PROVIDENCE — For years, Alfred Carpionato would marvel at the grandeur of the Cathedral of SS. Peter and Paul as he faithfully attended Sunday Mass each week, along with his wife, Sheryl.
Whenever Carpionato, an extremely successful developer on both the local and national fronts, saw something amiss, such as the dulling of the brass candlesticks arrayed around the altar or the tabernacle losing its luster with age, he would approach Msgr. Anthony Mancini, the cathedral’s rector, and ask what he could do to help restore their beauty.
More recently, when going forward in the line to receive Holy Communion, he noticed water stains on the upper part of the cathedral’s walls.
After Mass he asked Msgr. Mancini what was causing the discoloration. When he learned that the cathedral needed a new roof, he made a note of it and set about to help with this restoration also.
Carpionato, who passed away in 2018 after developing a very aggressive form of prostate cancer, would not see this project through.
A nine-month, $4.5 million project to completely replace the cathedral’s original, 131-year-old Maine slate roof did not begin until August 2020.
But Sheryl Carpionato, who continues to serve with the Carpionato Group as a trustee and business advisor, in addition to her roles as vice president of marketing and design, property management and luxury residential broker, was determined to carry out her husband’s wish to help restore the cathedral.
On March 20, she presented Msgr. Mancini, whom both she and Alfred considered a dear friend for the 18 years they knew him as their pastor at the cathedral, with a check for $1 million to be used to help defray the cost of the roof replacement.
“Alfred was very close to the Church, he was very close to his faith and so when he was preparing his estate documents, and his will, he wanted to specifically earmark this gift for the roof to protect this beautiful building,” Sheryl said.
She said that due to her husband’s business success, they enjoyed attending Mass at the cathedral, where they would sit in the back pews. It offered them a bit of welcome anonymity.
“I liked just being able to come here and focus on why we were here,” Sheryl said. “Alfred was very close to his faith.”
Alfred was very generous to the Church and its causes, but always did so without calling attention to himself.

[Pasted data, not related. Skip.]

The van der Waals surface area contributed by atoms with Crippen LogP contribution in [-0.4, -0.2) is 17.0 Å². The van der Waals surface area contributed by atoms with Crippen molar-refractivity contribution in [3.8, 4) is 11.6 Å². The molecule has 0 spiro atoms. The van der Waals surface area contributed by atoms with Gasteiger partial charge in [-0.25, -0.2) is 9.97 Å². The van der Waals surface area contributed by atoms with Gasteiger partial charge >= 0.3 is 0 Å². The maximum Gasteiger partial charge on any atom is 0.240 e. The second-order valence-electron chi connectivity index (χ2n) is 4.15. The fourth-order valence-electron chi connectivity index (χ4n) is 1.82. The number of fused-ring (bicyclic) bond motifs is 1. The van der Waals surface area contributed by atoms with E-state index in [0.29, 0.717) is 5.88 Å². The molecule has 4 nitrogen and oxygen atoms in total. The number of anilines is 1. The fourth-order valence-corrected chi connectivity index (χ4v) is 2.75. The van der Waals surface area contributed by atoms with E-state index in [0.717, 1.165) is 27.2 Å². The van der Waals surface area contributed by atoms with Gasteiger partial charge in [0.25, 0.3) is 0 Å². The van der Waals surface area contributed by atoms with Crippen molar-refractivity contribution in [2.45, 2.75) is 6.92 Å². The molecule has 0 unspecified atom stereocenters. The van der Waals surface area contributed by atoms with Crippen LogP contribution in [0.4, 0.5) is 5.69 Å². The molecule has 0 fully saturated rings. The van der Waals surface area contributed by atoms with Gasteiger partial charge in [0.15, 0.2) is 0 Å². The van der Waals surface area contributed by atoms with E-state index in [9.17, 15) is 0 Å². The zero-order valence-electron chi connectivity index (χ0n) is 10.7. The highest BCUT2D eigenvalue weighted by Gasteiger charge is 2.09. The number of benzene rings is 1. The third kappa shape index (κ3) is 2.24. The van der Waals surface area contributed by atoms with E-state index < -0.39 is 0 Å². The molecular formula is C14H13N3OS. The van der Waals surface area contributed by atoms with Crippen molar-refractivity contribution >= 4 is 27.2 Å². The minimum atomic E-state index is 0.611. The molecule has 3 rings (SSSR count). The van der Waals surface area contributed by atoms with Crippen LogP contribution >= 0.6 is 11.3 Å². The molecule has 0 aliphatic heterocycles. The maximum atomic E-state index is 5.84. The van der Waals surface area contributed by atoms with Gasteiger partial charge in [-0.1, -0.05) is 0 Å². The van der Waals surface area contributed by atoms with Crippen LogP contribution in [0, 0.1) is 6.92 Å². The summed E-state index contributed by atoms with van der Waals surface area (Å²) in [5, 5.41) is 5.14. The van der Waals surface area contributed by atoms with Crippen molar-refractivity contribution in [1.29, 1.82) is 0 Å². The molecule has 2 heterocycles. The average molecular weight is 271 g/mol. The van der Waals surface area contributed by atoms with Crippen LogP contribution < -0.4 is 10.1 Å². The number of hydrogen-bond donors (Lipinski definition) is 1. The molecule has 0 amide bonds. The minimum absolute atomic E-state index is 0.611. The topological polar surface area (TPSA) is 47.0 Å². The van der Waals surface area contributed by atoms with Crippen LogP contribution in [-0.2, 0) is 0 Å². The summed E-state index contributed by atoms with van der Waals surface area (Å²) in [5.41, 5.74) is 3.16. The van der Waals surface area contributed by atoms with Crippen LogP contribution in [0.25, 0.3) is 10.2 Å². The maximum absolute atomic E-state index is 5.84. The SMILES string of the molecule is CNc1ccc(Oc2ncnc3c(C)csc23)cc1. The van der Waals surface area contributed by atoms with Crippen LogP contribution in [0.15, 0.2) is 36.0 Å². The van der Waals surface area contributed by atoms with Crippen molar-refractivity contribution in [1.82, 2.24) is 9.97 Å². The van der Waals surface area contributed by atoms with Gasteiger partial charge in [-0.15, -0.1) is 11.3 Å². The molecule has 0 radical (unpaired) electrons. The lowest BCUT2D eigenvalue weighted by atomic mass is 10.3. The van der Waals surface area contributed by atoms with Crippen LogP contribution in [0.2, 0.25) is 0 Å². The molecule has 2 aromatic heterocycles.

He also helped to support a school operated in Marigold, Haiti, by Providence-Haiti Outreach, which began with Father Francis Giudice at St. Joseph Church in the Capital City.
Msgr. Mancini recalled how Alfred would volunteer at Mass by passing around the collection basket.
“He was a very successful businessman. He owned a lot of property in the state and beyond,” he said, noting that despite Alfred’s success and the social circles he was in, some of his closest friends were priests of the diocese.
“He liked being with priests,” Msgr. Mancini said of how Alfred would often take him, Father Peter Mongeon, Father Stephan Silipigni and Sheryl to dinner, where they would talk and laugh and enjoy their time together.
Alfred Carpionato started his life working for his father’s single family residential construction business as a teenager.
He would go on to travel to Boston, Florida and California, where he gained invaluable experience working with top property developers.
At the age of 15, he bought his first building in the Smith Hill neighborhood of Providence. He renovated the units into apartments and began transitioning the family business into a commercial real estate firm. By the age of 21, Alfred became a self-made millionaire.
He made his fortune through clever real estate deals, careful cost management, and diversifying his portfolio. This allowed him to weather three recessions.
He headquartered his company in Rhode Island, employing more than 500 people.
The company portfolio currently includes several million square feet of hotels, office parks, shopping centers, lifestyle centers, luxury apartments and condominiums, restaurants and several thousand units of affordable housing throughout New England, with $1 billion currently under construction or on the drawing board for future development.
“We’ve been trying to carry on his legacy from the company standpoint, but I’m also trying to carry his legacy on from a personal standpoint, and I think that’s why he made me one of the trustees,” Sheryl said.
“I’m protecting his legacy, what he wanted and what his wishes were, and that’s very important to me. This is personal to me.”
“He was very quietly charitable,” Sheryl said, noting how he would ask priests what they needed.
And when they responded with their wishes, he would always step up and say, “I’ll take care of that for you,” she remembers.
“He did it quietly. He didn’t want fanfare, he didn’t want his name all over it. It wasn’t self-serving.”
Msgr. Mancini echoed these qualities Alfred had and said he was honored that he chose to donate such a generous amount to the restoration of the cathedral.
“His faith meant a lot to him, and he practiced it regularly,” he said of Alfred. “He was very interested in the cathedral and its beauty and its architecture and the surroundings of the cathedral.”